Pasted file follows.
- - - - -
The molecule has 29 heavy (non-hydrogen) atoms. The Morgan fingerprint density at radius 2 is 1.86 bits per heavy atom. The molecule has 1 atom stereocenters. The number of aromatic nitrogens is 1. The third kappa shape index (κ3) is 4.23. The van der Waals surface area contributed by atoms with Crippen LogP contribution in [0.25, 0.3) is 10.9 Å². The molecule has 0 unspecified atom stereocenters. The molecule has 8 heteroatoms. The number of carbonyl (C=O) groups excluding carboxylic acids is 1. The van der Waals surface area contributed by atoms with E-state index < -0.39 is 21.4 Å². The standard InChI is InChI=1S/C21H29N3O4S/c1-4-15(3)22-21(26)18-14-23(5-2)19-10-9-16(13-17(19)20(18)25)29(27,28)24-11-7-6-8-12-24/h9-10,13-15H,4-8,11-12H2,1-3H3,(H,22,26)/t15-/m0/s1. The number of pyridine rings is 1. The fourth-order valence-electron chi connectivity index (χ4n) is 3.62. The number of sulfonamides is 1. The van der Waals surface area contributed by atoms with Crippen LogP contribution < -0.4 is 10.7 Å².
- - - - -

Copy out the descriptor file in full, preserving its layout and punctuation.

The molecule has 29 heavy (non-hydrogen) atoms. The Morgan fingerprint density at radius 2 is 1.86 bits per heavy atom. The molecule has 1 atom stereocenters. The number of aromatic nitrogens is 1. The third kappa shape index (κ3) is 4.23. The van der Waals surface area contributed by atoms with Crippen LogP contribution in [0.25, 0.3) is 10.9 Å². The molecule has 0 unspecified atom stereocenters. The molecule has 8 heteroatoms. The number of carbonyl (C=O) groups excluding carboxylic acids is 1. The van der Waals surface area contributed by atoms with E-state index < -0.39 is 21.4 Å². The standard InChI is InChI=1S/C21H29N3O4S/c1-4-15(3)22-21(26)18-14-23(5-2)19-10-9-16(13-17(19)20(18)25)29(27,28)24-11-7-6-8-12-24/h9-10,13-15H,4-8,11-12H2,1-3H3,(H,22,26)/t15-/m0/s1. The number of pyridine rings is 1. The fourth-order valence-electron chi connectivity index (χ4n) is 3.62. The number of sulfonamides is 1. The van der Waals surface area contributed by atoms with Crippen LogP contribution < -0.4 is 10.7 Å².